Consumer Electronics Show 2015: What’s around the corner?
The CES 2015 brought the world’s technology lovers to Las Vegas to test-drive the latest in technology – so what’s the next big thing?
Between 6-9 January the 2015 Consumer Electronics Show (CES) brought around 170,000 members of the global technology community to Las Vegas to check out the road ahead for the industry – and after several exhausting days delegates left Nevada buzzing about what’s ahead.
Unsurprisingly given the ongoing buzz around the issue the Internet of Things (IoT) was a constant theme at CES with a huge number of IoT capable devices on display, from home security products right across to health related products.
Whilst the focus around IoT devices is not going to go away, the reality is that there is still work to be done to create the inter-operability that allows all of these IoT devices to be readily hooked together by the consumer and to talk to each other seamlessly.
Lots of companies are trying to solve this substantial challenge, but the harmonization of the various approaches is some way off and the future remains uncertain.
The arrival of the connected car
One of the most exciting parts of the IoT era is the arrival of connected cars into the market and CES gave a wide range of the major auto manufacturers, including Audi, Mercedes, Ford, Volkwagen, Toyota, Chrysler and Hyundai, a chance to show their progress.
These cutting edge manufacturers indicated that one of the biggest areas of interest emerging in the connected car space was the concept of self-guiding vehicles that use a range of sensor technology to see lane markings, interpret road signs for speed limits and give way or stop signs.
These vehicles also integrate several radar sensors for detecting the proximity of other objects and as the connected car market matures it is becoming ever more apparent that more and more devices – including, for example, road signs - are going to need to be integrated and then connected to the internet.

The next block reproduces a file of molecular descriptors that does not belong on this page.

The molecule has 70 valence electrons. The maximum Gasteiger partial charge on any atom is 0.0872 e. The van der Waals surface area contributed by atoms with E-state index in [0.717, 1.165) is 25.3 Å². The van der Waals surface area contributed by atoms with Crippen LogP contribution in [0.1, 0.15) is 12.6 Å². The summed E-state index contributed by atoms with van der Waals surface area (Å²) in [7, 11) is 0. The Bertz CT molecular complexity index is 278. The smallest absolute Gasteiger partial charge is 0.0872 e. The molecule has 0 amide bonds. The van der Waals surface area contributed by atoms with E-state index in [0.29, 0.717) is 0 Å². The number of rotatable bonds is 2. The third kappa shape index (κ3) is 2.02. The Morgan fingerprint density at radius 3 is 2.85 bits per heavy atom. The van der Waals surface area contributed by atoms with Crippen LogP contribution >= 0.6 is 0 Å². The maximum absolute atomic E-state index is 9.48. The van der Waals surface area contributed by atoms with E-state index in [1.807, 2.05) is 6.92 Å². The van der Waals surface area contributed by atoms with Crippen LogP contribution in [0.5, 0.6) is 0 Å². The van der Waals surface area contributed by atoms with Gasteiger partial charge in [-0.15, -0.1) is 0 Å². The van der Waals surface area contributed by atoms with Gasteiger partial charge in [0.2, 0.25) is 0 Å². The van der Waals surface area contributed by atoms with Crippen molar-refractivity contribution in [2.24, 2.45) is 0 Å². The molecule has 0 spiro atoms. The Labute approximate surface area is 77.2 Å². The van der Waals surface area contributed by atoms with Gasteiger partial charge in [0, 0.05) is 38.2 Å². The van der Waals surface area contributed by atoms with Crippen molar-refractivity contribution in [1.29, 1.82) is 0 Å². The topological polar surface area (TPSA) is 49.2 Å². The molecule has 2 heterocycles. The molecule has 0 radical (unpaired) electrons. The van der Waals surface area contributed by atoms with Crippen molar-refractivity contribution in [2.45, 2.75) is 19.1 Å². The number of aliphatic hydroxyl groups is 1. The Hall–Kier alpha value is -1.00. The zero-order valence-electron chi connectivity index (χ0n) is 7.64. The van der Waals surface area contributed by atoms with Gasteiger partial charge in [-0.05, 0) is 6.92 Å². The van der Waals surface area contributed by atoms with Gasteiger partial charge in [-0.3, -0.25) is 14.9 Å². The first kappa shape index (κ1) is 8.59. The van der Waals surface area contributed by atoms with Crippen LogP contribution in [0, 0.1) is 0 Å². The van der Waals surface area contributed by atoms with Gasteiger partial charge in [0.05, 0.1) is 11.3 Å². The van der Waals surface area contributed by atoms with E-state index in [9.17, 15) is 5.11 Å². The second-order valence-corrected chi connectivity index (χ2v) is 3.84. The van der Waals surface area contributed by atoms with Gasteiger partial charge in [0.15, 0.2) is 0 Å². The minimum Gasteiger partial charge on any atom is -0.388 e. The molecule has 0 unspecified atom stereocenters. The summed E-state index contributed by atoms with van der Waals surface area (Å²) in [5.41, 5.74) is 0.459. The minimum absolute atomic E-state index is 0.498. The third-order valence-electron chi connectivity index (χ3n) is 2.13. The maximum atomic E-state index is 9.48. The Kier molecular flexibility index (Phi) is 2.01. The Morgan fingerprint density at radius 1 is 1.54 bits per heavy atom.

4K hits the market
Another big theme at CES – again rather predictably given the big push it is being given in recent weeks by some major content providers – was the arrival of 4KTV video streaming services into the consumer OTT video market.
There was a lot of industry discussion around how broadband operators will actually be able to cope with the arrival of 4KTV services - given that Netflix recommends that users have at least 25Mbps of bandwidth for each 4KTV stream, an issue particularly relevant for Australia since Netflix will launch here this year.
The future is virtual
Meanwhile, whilst Google Glass may not have made the progress in the market that had originally been expected there was still considerable interest in the wearables space, with headsets that allow users to experience Virtual Reality (VR) used in a number of ways at the show, most commonly for video gaming.
However, VR headsets were also used by some exhibitors to allow you to experience their demonstrated products in a different way, for example car manufacturer Ford used an Oculus Rift VR headset to let visitors explore new features on its vehicles.
Whilst it remains somewhat unclear how VR wearables will play out in the consumer space events at CES suggested that there could be a number of very useful enterprise level applications for wearables, using either VR or Augmented Reality.
For example, VR/AR wearables, such as a headset or glasses, could help a maintenance engineer working on a remote job site fix a problem more efficiently by allowing them to ‘see’ additional AR/VR supplied information which helps them complete the task – even better they can do their work using both hands!